I have a couple of refactoring projects for Translate going on. The first is about simplifying the StringMangler interface. This has no user visible changes, but the end goal is to make the code more testable and reduce coupling. For example the file format handler classes only need to know their own keys, not how those are converted to MediaWiki titles. The other refactoring I have just started is to split the current MessageCollection. Currently it manages a set of messages, handles message data loading and filters the collection. This might also bring performance improvements: we can be more intelligent and only load data we need.

Théo Mancheron competes in the men's decathlon pole vault final

Aiming high: creating a translation memory that works for Wikipedia; even though a long way from here (photo Marie-Lan Nguyen, CC BY 3.0)

Finally, at Wikimania I had a chance to talk about the future of our translation memory with Nik Everett and David Chan. In the short term, Nik is working on implementing in ElasticSearch an algorithm to sort all search results by edit distance. This should bring translation memory performance on par with the old Solr implementation. After that is done, we can finally retire Solr at Wikimedia Foundation, which is much wanted especially as there are signs that Solr is having problems.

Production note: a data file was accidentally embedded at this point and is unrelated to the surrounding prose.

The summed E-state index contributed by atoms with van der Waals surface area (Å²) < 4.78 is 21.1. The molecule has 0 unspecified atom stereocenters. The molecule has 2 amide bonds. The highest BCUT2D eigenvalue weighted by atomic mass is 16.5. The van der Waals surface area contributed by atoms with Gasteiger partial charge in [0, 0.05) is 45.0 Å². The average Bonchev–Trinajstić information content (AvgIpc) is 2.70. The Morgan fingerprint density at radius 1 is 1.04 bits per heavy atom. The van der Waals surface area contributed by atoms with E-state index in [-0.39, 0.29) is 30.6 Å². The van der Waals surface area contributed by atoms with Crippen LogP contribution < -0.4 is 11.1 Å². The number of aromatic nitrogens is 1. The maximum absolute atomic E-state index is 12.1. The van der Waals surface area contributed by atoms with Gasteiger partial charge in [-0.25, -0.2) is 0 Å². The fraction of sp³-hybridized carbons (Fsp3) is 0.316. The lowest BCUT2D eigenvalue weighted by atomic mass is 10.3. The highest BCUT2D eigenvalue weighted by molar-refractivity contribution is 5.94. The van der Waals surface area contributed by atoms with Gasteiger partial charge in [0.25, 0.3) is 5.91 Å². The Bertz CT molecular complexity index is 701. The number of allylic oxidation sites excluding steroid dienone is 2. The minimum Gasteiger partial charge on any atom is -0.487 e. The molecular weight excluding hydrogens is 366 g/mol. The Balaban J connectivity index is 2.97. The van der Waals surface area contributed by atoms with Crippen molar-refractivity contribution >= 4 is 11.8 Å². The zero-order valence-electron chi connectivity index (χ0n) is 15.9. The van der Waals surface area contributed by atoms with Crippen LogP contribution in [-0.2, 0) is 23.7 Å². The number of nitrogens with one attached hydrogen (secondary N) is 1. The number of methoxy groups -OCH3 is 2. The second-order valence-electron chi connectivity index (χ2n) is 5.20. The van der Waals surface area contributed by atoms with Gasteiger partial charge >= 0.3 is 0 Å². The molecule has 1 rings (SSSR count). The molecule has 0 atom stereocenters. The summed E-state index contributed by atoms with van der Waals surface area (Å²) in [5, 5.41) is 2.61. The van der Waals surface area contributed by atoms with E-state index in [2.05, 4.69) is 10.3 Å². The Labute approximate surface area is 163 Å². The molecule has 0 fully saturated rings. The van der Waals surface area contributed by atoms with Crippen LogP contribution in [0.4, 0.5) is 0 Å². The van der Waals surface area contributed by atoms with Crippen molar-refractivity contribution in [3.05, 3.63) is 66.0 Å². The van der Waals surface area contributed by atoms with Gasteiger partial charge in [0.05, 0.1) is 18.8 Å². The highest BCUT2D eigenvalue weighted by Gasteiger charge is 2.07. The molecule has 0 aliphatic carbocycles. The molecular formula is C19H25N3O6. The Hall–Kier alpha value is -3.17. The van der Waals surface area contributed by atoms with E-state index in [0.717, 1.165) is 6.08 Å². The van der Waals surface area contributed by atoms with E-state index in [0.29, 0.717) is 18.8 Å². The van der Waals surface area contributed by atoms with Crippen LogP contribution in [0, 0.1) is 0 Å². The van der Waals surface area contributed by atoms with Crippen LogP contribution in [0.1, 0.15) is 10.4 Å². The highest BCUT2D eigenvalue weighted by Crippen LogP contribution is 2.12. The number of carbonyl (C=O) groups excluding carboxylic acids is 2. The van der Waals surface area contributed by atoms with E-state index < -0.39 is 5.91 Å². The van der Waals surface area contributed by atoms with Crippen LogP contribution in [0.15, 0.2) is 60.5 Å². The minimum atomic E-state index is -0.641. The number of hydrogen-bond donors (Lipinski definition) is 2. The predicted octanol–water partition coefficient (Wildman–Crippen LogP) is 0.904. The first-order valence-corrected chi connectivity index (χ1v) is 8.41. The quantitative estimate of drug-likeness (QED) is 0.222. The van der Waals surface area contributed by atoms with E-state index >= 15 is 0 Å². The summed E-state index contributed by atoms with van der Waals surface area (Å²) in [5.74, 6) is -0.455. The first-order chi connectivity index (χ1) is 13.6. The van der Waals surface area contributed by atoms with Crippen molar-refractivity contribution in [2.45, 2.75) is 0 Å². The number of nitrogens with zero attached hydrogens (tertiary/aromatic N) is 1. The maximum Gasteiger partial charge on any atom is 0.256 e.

Together with David, I laid out some plans on how to go beyond simply comparing entire paragraphs by edit distance. One of his suggestions is to try doing edit distance over words instead of characters. When dealing with the 300 or so languages of Wikimedia, what is a word is less obvious than what is a character (even that is quite complicated), but I am planning to do some research in this area keeping the needs of the content translation extension in mind.

Wikimania videos: the next billion users on Wikipedia and beyond

Monday, August 27th, 2012

Wikimedia DC has started publishing the Wikimania videos on YouTube. They are not split by presentation, only by track, but here are some about localisation and internationalisation.